Commission on Intellectual Property Rights Country Case Study for Study 9

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In Africa, there are two Regional Organisations which deal in IPRs, these are the African Regional Industrial Property Organisation (ARIPO) and the African Intellectual Property Organisation (OAPI) in Harare and Yaoundi respectively.


African Regional Industrial Property Organisation (ARIPO) is an inter-governmental industrial property organisation created in 1976 at a Diplomatic Conference in Lusaka, Zambia. The Treaty creating ARIPO (known as the Lusaka Agreement) entered into force in 1978. The headquarters of ARIPO are in Harare, Zimbabwe.

At present, 15 States are members of ARIPO:
Botswana, Gambia, The Ghana, Kenya, Lesotho, Malawi, Mozambique, Sierra Leone, Somalia, Sudan, Swaziland, Tanzania, Uganda, United Republic of Tanzania, Zambia and Zimbabwe.

Objectives of ARIPO

The objectives of the Organisation include:-

  1. the modernization, harmonization and development of the industrial property laws of its members;

  1. fostering the establishment of a close relationship between the member in matters relating to industrial property;

  1. establishment common services or organs for the co-ordination, harmonization and development of industrial property activities affecting its members;

  1. promoting and evolving a common view and approach to industrial property matters among the Member States;

  1. assisting its members in the acquisition and development of technology relating to industrial property.

Harmonization of industrial property laws among English-speaking African countries has been facilitated by the Committee for Patent matters and the Committee for Trademark matters established by the Conference on Industrial Property laws for English-speaking African in early 1970s. The Committee was assisted by the International Bureau of WIPO who were responsible for the preparation of the draft model laws for English-speaking African based on recommendations made by experts composed of Heads of Patent Offices from the industrial property offices of English-speaking countries.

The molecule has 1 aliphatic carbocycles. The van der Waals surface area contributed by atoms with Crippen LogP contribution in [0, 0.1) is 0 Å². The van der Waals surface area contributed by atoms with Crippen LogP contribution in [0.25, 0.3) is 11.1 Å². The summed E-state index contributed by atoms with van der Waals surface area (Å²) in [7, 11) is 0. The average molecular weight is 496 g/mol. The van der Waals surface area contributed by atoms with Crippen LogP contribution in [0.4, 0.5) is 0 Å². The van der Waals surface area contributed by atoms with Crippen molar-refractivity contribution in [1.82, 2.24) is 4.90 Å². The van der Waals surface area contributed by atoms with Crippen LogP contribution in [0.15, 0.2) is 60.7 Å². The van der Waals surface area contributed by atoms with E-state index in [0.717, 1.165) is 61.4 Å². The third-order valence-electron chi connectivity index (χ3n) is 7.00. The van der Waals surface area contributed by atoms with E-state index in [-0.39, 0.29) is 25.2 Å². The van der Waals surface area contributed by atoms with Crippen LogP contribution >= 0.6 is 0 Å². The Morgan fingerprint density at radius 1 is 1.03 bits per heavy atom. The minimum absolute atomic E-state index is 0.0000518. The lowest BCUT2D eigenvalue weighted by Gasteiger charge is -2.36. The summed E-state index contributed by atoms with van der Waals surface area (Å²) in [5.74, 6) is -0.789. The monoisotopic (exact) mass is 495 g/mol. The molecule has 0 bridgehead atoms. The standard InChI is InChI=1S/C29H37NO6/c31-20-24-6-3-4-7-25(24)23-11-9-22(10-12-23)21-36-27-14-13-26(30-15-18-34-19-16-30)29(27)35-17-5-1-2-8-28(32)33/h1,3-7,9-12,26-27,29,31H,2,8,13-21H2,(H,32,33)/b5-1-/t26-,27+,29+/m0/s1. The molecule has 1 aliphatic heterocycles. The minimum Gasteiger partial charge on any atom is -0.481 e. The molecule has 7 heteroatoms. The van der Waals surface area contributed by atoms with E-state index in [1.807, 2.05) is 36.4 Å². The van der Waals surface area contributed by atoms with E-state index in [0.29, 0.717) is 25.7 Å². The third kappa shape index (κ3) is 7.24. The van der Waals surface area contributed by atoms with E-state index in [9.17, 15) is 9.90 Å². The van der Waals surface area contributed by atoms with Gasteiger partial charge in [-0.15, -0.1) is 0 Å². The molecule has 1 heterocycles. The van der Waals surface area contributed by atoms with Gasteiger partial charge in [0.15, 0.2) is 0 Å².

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The primary objective of the African Regional Industrial Property Organisation is to promote the harmonization and development of the industrial property laws of the countries of the Regional (Article III (a) of the Agreement creating the Organisation, adopted in Lusaka on December, 9, 1976). The Lusaka Agreement entered into force on February 15, 1978. In carrying out this objective, the Organisation took into account the fact that majority of the countries concerned had “dependant patent system”: in other words, their patent laws did not provide for the original grant of a patent in the country but extended to their territories the effects of a patent granted in a foreign country (in most cases, the United Kingdom). Such grants were normally governed not by the law of the African country but by that of the foreign country. Accordingly, the Committee for Patent Matters and the Committee for Trademark and Industrial Design Matters, meeting in joint session adopted a Resolution which recommended that the Governments of English-speaking African States should introduce national independent patent system based upon the approved Model Law for English-speaking African Countries on Patents.